The Bass Lines Of Paul Simon's Graceland

Publication Date



Paul Simon’s 1986 album Graceland is considered by many to be a highlight of the renowned American songwriter’s career, including Simon himself who cites it as “the most significant achievement in my career” (Berlinger 2012). Even upon its release, the album was seen as a high point in the singer’s catalog, and an instant classic, as is noted in a 1986 Spin review that calls the album “Paul Simon’s greatest work” (O’Brien 1986, 27). Often praised for its groundbreaking combination of South African music with American pop by fans and critics alike, the core of what makes Graceland such an interesting album is the way in which Simon incorporates these two styles to create a unique sound. Part of what makes this combination successful was Simon’s use of South African session musicians during the recording process, who add authenticity to the album’s fusion of genres. Among these session musicians was bassist Bakithi Kumalo, whose fretless bass playing lends itself to many iconic moments on the album, as well as provides a unique backbone to the album’s fusion of sounds and styles. The goal of this project will be to identify ways in which elements of South African music present within the bass lines combine with Simon’s American pop songwriting to create a sound that is unique to Graceland, and which further influenced Simon’s songwriting later in his career. In order to achieve this, the first chapter of this paper will focus on the origin of the Graceland project, how it was initially conceptualized, and how, where, and when the recording sessions occurred. This 2 information will provide a background to further contextualize the ways in which South African and American musical elements are combined on the record. The second chapter will focus on the background of Bakithi Kumalo and the styles of South African music he plays and is influenced by to provide context for the styles of bass playing on the album. Chapter Three will present analyses of the bass lines and identify elements of traditional and popular South African music within them. Finally, by focusing on how the role of these bass lines affect the overall sound of Graceland, and by looking at how the electric bass is involved in Simon’s post-Graceland instrumental arrangements, the last chapter will demonstrate how the bass lines of Graceland contributed to a change in how Simon utilized the instrument during the later years of his career.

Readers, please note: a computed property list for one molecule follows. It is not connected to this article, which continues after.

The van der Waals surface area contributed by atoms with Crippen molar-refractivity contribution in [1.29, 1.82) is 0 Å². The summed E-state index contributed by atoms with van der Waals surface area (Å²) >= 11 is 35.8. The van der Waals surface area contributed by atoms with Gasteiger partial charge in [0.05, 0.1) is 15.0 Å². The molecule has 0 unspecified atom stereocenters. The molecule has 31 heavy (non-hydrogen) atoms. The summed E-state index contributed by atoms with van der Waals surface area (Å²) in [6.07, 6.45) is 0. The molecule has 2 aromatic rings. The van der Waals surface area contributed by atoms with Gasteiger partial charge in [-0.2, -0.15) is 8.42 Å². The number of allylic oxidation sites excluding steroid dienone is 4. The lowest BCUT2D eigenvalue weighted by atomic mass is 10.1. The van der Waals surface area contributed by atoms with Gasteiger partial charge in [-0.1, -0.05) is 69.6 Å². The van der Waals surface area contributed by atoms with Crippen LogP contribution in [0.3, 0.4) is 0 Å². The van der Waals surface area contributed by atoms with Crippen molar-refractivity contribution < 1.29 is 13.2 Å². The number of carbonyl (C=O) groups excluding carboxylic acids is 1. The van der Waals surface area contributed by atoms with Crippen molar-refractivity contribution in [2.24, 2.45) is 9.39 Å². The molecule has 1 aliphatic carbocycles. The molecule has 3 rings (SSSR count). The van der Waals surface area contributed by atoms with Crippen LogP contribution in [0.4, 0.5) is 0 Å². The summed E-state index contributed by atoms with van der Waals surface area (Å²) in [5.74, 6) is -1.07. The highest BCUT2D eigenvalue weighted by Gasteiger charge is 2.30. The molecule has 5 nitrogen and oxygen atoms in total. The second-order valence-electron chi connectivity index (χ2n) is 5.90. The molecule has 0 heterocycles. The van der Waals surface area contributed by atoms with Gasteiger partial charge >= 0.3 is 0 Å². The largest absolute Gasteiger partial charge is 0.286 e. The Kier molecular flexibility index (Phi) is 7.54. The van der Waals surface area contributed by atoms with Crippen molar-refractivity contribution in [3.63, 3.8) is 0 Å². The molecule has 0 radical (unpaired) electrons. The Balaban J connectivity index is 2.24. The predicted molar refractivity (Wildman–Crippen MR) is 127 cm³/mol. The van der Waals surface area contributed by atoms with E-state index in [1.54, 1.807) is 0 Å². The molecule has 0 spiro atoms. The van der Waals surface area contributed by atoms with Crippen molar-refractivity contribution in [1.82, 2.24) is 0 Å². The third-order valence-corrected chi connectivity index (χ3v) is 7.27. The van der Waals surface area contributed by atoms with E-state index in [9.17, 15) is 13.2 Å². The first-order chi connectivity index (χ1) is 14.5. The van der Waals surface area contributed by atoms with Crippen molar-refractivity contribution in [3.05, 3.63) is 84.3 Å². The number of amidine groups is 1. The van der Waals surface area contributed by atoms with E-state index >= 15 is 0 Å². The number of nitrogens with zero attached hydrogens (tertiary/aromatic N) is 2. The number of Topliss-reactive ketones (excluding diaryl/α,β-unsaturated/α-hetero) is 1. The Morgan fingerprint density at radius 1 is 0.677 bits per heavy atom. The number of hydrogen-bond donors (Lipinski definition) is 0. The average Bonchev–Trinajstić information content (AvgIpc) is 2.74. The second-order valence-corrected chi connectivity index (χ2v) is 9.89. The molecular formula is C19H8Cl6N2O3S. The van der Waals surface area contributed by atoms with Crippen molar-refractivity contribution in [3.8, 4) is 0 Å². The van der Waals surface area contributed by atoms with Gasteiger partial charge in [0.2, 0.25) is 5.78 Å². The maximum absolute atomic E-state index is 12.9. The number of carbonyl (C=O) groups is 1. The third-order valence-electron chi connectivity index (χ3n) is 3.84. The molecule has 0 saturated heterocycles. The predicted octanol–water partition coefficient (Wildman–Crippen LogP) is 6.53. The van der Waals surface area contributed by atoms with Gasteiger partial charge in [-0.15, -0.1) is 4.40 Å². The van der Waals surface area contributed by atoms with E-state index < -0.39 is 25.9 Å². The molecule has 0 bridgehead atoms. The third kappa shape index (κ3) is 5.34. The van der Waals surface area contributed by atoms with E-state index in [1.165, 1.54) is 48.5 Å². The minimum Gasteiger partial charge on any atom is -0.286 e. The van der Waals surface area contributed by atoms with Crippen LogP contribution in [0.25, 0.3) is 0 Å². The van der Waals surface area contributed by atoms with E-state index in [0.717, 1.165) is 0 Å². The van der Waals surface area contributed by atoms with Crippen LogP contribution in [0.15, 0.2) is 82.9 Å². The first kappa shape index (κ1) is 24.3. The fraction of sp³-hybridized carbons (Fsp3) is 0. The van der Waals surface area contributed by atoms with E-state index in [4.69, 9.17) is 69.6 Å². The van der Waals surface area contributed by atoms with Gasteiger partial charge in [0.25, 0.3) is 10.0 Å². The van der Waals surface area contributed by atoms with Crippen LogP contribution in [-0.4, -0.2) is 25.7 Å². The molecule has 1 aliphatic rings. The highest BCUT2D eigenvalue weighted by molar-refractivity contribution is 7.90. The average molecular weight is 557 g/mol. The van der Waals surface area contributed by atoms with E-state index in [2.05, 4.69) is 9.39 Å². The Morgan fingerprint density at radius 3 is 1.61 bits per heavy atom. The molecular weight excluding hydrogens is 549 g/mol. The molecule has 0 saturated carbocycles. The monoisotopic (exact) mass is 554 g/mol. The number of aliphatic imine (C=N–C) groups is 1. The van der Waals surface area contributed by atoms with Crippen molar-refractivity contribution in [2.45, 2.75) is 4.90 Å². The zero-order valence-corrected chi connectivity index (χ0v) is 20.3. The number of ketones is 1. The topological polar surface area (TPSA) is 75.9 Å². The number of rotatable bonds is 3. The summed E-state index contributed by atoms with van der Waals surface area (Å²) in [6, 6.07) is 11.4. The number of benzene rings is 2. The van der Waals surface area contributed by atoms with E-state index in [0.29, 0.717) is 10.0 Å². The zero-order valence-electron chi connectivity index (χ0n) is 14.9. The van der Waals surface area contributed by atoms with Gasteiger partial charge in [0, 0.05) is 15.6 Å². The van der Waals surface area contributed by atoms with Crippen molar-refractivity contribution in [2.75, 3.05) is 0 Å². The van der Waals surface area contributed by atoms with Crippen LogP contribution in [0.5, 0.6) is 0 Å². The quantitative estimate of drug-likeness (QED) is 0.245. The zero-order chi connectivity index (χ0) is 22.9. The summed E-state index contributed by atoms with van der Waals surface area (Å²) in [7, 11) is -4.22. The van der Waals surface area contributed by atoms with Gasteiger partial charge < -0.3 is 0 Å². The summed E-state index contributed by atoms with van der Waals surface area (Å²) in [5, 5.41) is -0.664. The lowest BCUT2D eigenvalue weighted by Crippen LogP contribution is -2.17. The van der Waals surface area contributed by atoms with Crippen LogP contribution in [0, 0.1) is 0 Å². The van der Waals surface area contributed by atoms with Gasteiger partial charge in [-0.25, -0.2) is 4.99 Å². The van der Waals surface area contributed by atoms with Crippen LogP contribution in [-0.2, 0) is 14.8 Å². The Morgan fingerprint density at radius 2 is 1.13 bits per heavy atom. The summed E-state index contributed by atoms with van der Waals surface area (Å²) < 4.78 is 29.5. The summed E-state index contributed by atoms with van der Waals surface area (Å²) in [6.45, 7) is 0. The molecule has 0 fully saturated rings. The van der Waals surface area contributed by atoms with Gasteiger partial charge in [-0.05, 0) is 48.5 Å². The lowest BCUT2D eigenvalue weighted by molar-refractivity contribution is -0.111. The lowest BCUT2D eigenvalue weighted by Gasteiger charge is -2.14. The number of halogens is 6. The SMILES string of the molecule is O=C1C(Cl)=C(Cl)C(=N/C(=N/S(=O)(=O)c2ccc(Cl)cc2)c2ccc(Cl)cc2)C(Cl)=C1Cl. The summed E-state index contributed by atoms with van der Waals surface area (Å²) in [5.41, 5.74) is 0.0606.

Major Mentor

Roy Vogt

Second Mentor

Bruce Dudley

Third Mentor

Peter Lamothe


Music, School of


Music and Performing Arts, College of

Document Type

Scholarly Project


Master of Music (MM)

Degree Level


Degree Grantor

Belmont University


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